The reaction temperature may vary from 20°-300° C., depending on the free ligand, metallo-organic complex, olefin and total pressure applied. At too high a temperature the free ligand and the metallo-organic complex become volatized or decomposed; at too low a temperature the olefin or the formed aldehyde condenses in the reactor and the activity becomes too low. It also appeared that the temperature affected the selectivity, it becoming apparent that the selectivity--in the hydroformylation of propene at a total pressure of 16 atmospheres, with rhodiumhydridocarbonyltris (triphenylphosphine) dissolved in triphenylphosphine and impregnated on silicon-alumina for catalyst--becomes higher at a rising temperature. The preferred temperature amounts to 40°-200° C.
The total pressure may vary from 1-100 bar, depending on the olefin applied. By preference, the total pressure however amounts to 1 to 20 bar, seeing that at this low total pressure a high activity and selectivity and low investment costs can be realized.
It was found that the partial pressures of the respective components play an important part in the new process. For instance, in the hydroformylation of propene at 90° C. and a total pressure of 16 atmospheres with rhodium-hydridocarbonyltris (triphenylphosphine) dissolved in triphenylphosphine and impregnated on siliconalumina for catalyst it appeared that the selectivity and activity increase at a decrease of the partial pressure of the carbon monoxide. At a decrease of the carbon monoxide partial pressure from 5.3 to 1 at abs. the selectivity rose from 7 to 20 and the activity became larger by a factor 1.5. A molar ratio of CO to olefin of between 1:10 and 5:10 thus is advantageous in hydroformylation.
It was found that the pore structure of the carrier material may exert great influence on the activity for hydroformylation. For instance, in the hydroformylation of ethylene at 90° C. and a total pressure of 12 atmospheres with rhodiumhydridocarbonyltris (triphenylphosphine) dissolved in triphenylphosphine it was found that the activity of a catalyst having a carrier with a bimodal pore distribution with macro- and micro-pores for carrier material was eight times as high as the activity of a catalyst having only micro-pores in the carrier material.
It was found that said catalysts are also active at a reaction temperature below the melting point of the free ligand used, so that this concerns a `Supported Solid Phase Catalyst`. Surprisingly, it then appeared that, proceeding from a reaction temperature at which the free ligand is liquid to a reaction temperature at which the free ligand is solidified, no abrupt decrease in activity was observed round the melting point of the free ligand. On the contrary, the course of the activity as a function of the time could, with application of macro-porous or bimodal carrier material, be described throughout the temperature range by the same activation energy according to the Arrhenius equation. In case of a micro-porous carrier material, with a strong diffusion-limitation occurring, the activation energy appeared to differ strongly above and below the melting point of the free ligand.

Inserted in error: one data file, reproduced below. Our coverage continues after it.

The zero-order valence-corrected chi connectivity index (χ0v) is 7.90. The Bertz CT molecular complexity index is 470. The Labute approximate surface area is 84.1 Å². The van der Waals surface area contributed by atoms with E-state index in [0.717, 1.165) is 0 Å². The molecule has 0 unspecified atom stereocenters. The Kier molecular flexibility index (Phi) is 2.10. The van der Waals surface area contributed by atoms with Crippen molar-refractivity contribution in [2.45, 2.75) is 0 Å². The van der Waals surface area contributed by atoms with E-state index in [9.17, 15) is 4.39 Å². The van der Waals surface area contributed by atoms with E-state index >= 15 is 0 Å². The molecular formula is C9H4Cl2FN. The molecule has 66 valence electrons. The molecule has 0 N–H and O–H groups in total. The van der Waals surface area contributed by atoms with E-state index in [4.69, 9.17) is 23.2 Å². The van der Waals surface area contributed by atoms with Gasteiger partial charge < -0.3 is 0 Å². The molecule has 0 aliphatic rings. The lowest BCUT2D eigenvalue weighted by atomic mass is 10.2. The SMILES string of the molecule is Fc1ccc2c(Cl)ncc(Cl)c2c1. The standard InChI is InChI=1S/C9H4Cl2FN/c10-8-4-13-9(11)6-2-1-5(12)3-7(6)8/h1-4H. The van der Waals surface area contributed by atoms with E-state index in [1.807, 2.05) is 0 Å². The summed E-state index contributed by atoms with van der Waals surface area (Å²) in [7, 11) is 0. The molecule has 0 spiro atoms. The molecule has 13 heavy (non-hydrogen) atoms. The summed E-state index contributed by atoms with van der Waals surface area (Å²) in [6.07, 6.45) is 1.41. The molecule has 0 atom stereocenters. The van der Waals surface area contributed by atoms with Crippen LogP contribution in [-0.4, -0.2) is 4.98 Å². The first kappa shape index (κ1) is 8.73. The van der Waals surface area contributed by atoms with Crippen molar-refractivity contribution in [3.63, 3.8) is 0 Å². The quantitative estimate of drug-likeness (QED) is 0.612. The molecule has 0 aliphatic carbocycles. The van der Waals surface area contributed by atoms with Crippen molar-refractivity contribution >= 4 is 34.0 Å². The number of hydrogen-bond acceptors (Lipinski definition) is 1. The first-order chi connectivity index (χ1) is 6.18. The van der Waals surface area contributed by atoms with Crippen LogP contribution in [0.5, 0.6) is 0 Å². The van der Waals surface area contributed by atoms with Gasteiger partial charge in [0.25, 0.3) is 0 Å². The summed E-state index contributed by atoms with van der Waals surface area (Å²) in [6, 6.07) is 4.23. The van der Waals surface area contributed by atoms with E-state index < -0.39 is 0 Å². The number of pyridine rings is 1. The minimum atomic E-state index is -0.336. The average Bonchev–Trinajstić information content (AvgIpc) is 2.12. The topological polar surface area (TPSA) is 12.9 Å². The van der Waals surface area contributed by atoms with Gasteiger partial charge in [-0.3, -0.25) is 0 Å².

From a technological point of view this Supported Solid Phase Catalyst is highly interesting, since, with use of a volatile, free ligand, the reaction temperature can be decreased, while retaining a high activity, to a point below the melting point of the free ligand at which the free ligand no longer becomes volatized. Also, at this low temperature an embodiment will be possible in which the above-mentioned catalyst is applied in a three-phase system, which means that liquid olefin is passed over a fixed bed of catalyst together with hydrogen and carbon monoxide. It is a prerequisite that the metallo-organic complex and the free ligand do not become dissolved in the olefin and the product.
The susceptibility of the resulting catalysts to poisoning by oxygen appears to be slight. If about 90 ppm of oxygen is added to the reaction mixture, the activity--in the hydroformylation of ethylene at 90° C. and a total pressure of 12 atmospheres, with rhodiumhydridocarbonyltris (triphenylphosphine) dissolved in triphenylphosphine and impregnated in γ-alumina for catalyst--appears to decrease in 15 hours' time to 60% of the initial activity, whereupon the activity remains constant at this level. If a catalyst is prepared which is outside the scope of this invention, by dissolving rhodiumhydridocarbonyltris (triphenylphosphine) in dioctylphthalate with excess triphenylphosphine (P/Rh=50) and impregnated on silicon-alumina, the activity, under the influence of 90 ppm of O2, appears to have decreased in 10 hours' time to 20% of the initial activity, whereupon this activity level is maintained for more than 40 hours.
The supported, liquid phase catalysts applied according to the invention have a satisfactory stability, activity and selectivity. However, upon the start of the reaction with fresh catalyst an initial period occurs during which the activity of the catalyst rises gradually. In certain cases, this initial period may amount to between 50 and 250 hours.
The process according to the invention can be improved by applying a catalyst with the catalytically active metallic complex being dissolved in a mixture of one or more ligand-forming compounds and one or more additives soluble or miscible in these compounds, which additives decrease the surface tension of the solution referred to the carrier material and/or referred to the gas phase in comparison with a solution without additive.
It has proved possible to shorten the initial period and even to increase the activity of the catalyst by application of these additives.
As additives are to be considered compounds which are soluble in, or miscible with, the ligand-forming compound acting as solvent to the catalytically active complex, and which compounds decrease the surface tension or, as the case may be, the interfacial tension of the solution with respect to the carrier material and/or with respect to the gas phase. Further, the additives should not be volatile, or have limited volatility and should not form irreversible complex compounds with the metal of the catalytically active complex.